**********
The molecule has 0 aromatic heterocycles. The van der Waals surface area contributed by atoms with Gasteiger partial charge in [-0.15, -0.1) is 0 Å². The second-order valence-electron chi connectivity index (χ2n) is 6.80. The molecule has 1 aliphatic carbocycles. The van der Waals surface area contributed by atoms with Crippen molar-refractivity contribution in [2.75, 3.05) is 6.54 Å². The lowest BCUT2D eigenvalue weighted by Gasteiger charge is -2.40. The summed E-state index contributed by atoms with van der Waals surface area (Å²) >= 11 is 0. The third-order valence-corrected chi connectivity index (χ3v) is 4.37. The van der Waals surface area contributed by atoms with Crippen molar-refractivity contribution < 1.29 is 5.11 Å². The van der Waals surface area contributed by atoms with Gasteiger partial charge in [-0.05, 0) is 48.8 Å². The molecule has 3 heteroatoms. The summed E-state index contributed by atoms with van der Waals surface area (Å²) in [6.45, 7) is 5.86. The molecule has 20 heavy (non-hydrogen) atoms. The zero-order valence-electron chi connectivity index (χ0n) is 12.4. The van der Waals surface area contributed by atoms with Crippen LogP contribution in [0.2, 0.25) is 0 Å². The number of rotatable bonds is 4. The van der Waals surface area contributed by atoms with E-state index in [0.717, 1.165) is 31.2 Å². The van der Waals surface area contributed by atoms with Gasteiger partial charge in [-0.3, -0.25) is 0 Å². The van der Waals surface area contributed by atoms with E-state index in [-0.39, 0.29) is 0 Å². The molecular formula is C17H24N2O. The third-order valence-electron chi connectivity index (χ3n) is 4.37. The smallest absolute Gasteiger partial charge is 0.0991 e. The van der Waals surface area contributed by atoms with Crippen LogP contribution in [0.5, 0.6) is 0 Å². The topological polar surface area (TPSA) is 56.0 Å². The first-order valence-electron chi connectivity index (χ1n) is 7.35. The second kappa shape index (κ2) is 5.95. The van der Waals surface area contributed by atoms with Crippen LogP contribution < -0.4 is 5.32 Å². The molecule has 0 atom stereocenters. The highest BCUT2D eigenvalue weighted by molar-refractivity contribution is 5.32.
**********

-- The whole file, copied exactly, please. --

The molecule has 0 aromatic heterocycles. The van der Waals surface area contributed by atoms with Gasteiger partial charge in [-0.15, -0.1) is 0 Å². The second-order valence-electron chi connectivity index (χ2n) is 6.80. The molecule has 1 aliphatic carbocycles. The van der Waals surface area contributed by atoms with Crippen molar-refractivity contribution in [2.75, 3.05) is 6.54 Å². The lowest BCUT2D eigenvalue weighted by Gasteiger charge is -2.40. The summed E-state index contributed by atoms with van der Waals surface area (Å²) >= 11 is 0. The third-order valence-corrected chi connectivity index (χ3v) is 4.37. The van der Waals surface area contributed by atoms with Crippen molar-refractivity contribution < 1.29 is 5.11 Å². The van der Waals surface area contributed by atoms with Gasteiger partial charge in [-0.05, 0) is 48.8 Å². The molecule has 3 heteroatoms. The summed E-state index contributed by atoms with van der Waals surface area (Å²) in [6.45, 7) is 5.86. The molecule has 20 heavy (non-hydrogen) atoms. The zero-order valence-electron chi connectivity index (χ0n) is 12.4. The van der Waals surface area contributed by atoms with Crippen LogP contribution in [0.2, 0.25) is 0 Å². The number of rotatable bonds is 4. The van der Waals surface area contributed by atoms with E-state index in [0.717, 1.165) is 31.2 Å². The van der Waals surface area contributed by atoms with Gasteiger partial charge in [-0.3, -0.25) is 0 Å². The van der Waals surface area contributed by atoms with E-state index in [-0.39, 0.29) is 0 Å². The molecular formula is C17H24N2O. The third-order valence-electron chi connectivity index (χ3n) is 4.37. The smallest absolute Gasteiger partial charge is 0.0991 e. The van der Waals surface area contributed by atoms with Crippen LogP contribution in [0.5, 0.6) is 0 Å². The topological polar surface area (TPSA) is 56.0 Å². The first-order valence-electron chi connectivity index (χ1n) is 7.35. The second kappa shape index (κ2) is 5.95. The van der Waals surface area contributed by atoms with Crippen LogP contribution < -0.4 is 5.32 Å². The molecule has 0 atom stereocenters. The highest BCUT2D eigenvalue weighted by molar-refractivity contribution is 5.32.